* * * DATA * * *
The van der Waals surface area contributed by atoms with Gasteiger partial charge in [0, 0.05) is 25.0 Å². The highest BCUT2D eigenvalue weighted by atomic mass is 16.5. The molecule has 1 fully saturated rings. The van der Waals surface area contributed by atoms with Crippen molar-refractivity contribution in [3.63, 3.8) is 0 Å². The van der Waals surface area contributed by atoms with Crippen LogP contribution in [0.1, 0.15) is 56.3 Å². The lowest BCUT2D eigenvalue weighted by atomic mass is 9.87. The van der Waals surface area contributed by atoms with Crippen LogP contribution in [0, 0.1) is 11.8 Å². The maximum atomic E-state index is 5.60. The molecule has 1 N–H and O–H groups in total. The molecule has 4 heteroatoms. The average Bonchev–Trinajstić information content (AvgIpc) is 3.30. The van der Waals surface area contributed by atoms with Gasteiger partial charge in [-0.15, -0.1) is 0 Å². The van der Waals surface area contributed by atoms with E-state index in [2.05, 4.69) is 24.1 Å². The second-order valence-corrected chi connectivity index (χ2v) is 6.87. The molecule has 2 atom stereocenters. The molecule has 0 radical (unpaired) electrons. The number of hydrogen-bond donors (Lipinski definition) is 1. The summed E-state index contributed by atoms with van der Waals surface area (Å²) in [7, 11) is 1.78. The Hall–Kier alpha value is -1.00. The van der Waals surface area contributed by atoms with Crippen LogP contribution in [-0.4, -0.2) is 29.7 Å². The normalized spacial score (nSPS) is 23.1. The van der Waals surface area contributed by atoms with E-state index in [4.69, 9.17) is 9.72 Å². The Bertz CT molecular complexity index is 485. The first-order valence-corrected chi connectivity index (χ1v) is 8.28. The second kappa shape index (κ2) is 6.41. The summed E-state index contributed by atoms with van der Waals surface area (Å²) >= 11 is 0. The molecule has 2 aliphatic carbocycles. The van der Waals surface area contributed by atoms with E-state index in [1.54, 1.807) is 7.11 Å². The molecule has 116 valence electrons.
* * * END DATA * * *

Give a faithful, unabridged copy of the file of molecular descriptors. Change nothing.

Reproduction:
The van der Waals surface area contributed by atoms with Gasteiger partial charge in [0, 0.05) is 25.0 Å². The highest BCUT2D eigenvalue weighted by atomic mass is 16.5. The molecule has 1 fully saturated rings. The van der Waals surface area contributed by atoms with Crippen molar-refractivity contribution in [3.63, 3.8) is 0 Å². The van der Waals surface area contributed by atoms with Crippen LogP contribution in [0.1, 0.15) is 56.3 Å². The lowest BCUT2D eigenvalue weighted by atomic mass is 9.87. The van der Waals surface area contributed by atoms with Crippen LogP contribution in [0, 0.1) is 11.8 Å². The maximum atomic E-state index is 5.60. The molecule has 1 N–H and O–H groups in total. The molecule has 4 heteroatoms. The average Bonchev–Trinajstić information content (AvgIpc) is 3.30. The van der Waals surface area contributed by atoms with Gasteiger partial charge in [-0.15, -0.1) is 0 Å². The van der Waals surface area contributed by atoms with E-state index in [2.05, 4.69) is 24.1 Å². The second-order valence-corrected chi connectivity index (χ2v) is 6.87. The molecule has 2 atom stereocenters. The molecule has 0 radical (unpaired) electrons. The number of hydrogen-bond donors (Lipinski definition) is 1. The summed E-state index contributed by atoms with van der Waals surface area (Å²) in [7, 11) is 1.78. The Hall–Kier alpha value is -1.00. The van der Waals surface area contributed by atoms with Crippen LogP contribution in [-0.4, -0.2) is 29.7 Å². The normalized spacial score (nSPS) is 23.1. The van der Waals surface area contributed by atoms with E-state index in [4.69, 9.17) is 9.72 Å². The Bertz CT molecular complexity index is 485. The first-order valence-corrected chi connectivity index (χ1v) is 8.28. The second kappa shape index (κ2) is 6.41. The summed E-state index contributed by atoms with van der Waals surface area (Å²) >= 11 is 0. The molecule has 2 aliphatic carbocycles. The van der Waals surface area contributed by atoms with E-state index in [1.54, 1.807) is 7.11 Å². The molecule has 116 valence electrons.